I have been given the opportunity to be involved in the kind of high visibility projects that I happen to enjoy. As a Human Factors practitioner, I value Nokia’s Intellectual Capital above a number of other considerations because commonplace work ethics and working with and learing from exceptional and thoughtful professionals makes all the difference.
“The Indian Hill Lab at Naperville is built on the site of an ancient Potawatomi signaling hill. On the prominence where Native Americans once sent up smoke signals […] Indian Hill has one of the largest computer complexes in the Middle West”.
“It’s truly a great company with great people. Any community where a Bell Lab is located will have nothing but advantages. The company officials are among the most cooperative of any people you could associate with. They’ve also involved themselves with Naperville civic events. There are Lab people on the City Plan Commission and on the Economic Development Commission”.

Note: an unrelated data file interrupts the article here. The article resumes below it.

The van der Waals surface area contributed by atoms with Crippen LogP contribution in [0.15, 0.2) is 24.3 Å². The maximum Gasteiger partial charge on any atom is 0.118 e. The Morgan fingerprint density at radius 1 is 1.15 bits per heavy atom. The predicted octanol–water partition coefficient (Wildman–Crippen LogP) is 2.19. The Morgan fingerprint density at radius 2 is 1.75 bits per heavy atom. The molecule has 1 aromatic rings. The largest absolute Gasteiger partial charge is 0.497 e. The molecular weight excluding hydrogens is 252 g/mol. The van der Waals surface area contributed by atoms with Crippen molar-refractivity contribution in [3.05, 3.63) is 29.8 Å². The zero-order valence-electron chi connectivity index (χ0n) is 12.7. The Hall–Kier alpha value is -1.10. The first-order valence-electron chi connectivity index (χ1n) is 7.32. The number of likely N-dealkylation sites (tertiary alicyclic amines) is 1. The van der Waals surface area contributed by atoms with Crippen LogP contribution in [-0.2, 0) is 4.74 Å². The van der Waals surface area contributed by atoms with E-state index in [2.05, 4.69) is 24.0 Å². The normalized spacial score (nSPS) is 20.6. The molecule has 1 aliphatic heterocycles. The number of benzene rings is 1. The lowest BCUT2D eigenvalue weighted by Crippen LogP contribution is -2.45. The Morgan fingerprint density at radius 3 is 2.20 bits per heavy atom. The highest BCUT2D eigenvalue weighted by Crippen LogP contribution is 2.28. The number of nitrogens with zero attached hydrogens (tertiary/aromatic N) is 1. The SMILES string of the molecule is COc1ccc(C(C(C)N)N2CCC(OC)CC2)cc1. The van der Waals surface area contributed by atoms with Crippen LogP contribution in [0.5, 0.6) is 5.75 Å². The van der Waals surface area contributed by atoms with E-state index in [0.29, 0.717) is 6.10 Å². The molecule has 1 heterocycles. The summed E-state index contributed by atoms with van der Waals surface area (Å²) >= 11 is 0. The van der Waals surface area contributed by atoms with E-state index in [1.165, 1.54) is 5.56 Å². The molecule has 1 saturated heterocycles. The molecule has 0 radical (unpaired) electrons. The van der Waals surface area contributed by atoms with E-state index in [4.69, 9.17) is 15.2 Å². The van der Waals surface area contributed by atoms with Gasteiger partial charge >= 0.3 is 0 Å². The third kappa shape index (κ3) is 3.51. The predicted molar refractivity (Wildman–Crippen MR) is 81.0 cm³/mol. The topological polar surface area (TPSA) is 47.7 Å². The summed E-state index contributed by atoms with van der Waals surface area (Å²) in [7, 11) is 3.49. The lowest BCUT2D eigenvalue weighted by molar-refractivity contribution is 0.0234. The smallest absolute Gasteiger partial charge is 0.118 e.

“Science Fiction Becomes Fact: Bell Labs” by Dennis B. Fradin. Illinois Issues 11, 1977.
Bell Labs’ Naperville facility opened back in 1966. Last week we celebrated its 50th anniversary and the campus dressed up for the occasion. Our team was engaged in a daylong workshop that day and I missed the party for obvious reasons. But, I’m happy to share that I was able to help a bit with the photography for the posters featuring our Cloud Innovation Center, which were created in advance to the event.
The front atrium (above) displays congratulatory letters from government officials and we now have a small but rather emblematic museum on site. That helps us “make sense of history” while feeling both proud of and humbled by what has been achieved in half-century. By the same token, we can also sense “history in the making” thanks to a new wave of game changing innovations in the works.
My recollection is that Naperville accounts for 3,000+ patents and that there are 25+ Bell Labs Fellows among us. This is also the location that spearheaded the company’s Technology Leadership Council, which I am glad to be a member of.
Thinking out loud… after a busy summer, here is another hectic month. While my blogging slowed down considerably, innovarista.org is registering as many views as this time last year, which is very encouraging. Thanks!!!